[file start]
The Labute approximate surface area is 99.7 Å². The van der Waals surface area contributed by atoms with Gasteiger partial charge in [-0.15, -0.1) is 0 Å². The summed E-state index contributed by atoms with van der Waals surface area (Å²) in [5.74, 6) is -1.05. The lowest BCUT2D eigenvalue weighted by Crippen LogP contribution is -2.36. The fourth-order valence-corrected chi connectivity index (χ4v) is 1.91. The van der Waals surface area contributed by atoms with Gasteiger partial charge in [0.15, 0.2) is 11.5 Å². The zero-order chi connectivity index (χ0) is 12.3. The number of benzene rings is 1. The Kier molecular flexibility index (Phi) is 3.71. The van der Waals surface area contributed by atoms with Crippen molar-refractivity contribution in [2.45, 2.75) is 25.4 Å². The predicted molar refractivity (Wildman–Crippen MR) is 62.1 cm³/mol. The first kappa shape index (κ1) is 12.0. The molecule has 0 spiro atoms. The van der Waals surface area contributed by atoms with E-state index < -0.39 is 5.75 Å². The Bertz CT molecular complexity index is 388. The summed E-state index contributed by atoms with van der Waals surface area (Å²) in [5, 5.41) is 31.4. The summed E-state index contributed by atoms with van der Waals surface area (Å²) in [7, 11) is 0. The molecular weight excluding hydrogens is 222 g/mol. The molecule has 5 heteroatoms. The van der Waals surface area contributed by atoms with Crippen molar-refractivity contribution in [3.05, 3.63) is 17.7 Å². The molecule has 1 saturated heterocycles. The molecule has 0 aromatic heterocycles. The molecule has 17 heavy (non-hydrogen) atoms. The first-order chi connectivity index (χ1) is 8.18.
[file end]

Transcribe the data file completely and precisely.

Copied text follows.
The Labute approximate surface area is 99.7 Å². The van der Waals surface area contributed by atoms with Gasteiger partial charge in [-0.15, -0.1) is 0 Å². The summed E-state index contributed by atoms with van der Waals surface area (Å²) in [5.74, 6) is -1.05. The lowest BCUT2D eigenvalue weighted by Crippen LogP contribution is -2.36. The fourth-order valence-corrected chi connectivity index (χ4v) is 1.91. The van der Waals surface area contributed by atoms with Gasteiger partial charge in [0.15, 0.2) is 11.5 Å². The zero-order chi connectivity index (χ0) is 12.3. The number of benzene rings is 1. The Kier molecular flexibility index (Phi) is 3.71. The van der Waals surface area contributed by atoms with Crippen molar-refractivity contribution in [2.45, 2.75) is 25.4 Å². The predicted molar refractivity (Wildman–Crippen MR) is 62.1 cm³/mol. The first kappa shape index (κ1) is 12.0. The molecule has 0 spiro atoms. The van der Waals surface area contributed by atoms with E-state index < -0.39 is 5.75 Å². The Bertz CT molecular complexity index is 388. The summed E-state index contributed by atoms with van der Waals surface area (Å²) in [5, 5.41) is 31.4. The summed E-state index contributed by atoms with van der Waals surface area (Å²) in [7, 11) is 0. The molecular weight excluding hydrogens is 222 g/mol. The molecule has 5 heteroatoms. The van der Waals surface area contributed by atoms with Crippen molar-refractivity contribution in [3.05, 3.63) is 17.7 Å². The molecule has 1 saturated heterocycles. The molecule has 0 aromatic heterocycles. The molecule has 17 heavy (non-hydrogen) atoms. The first-order chi connectivity index (χ1) is 8.18.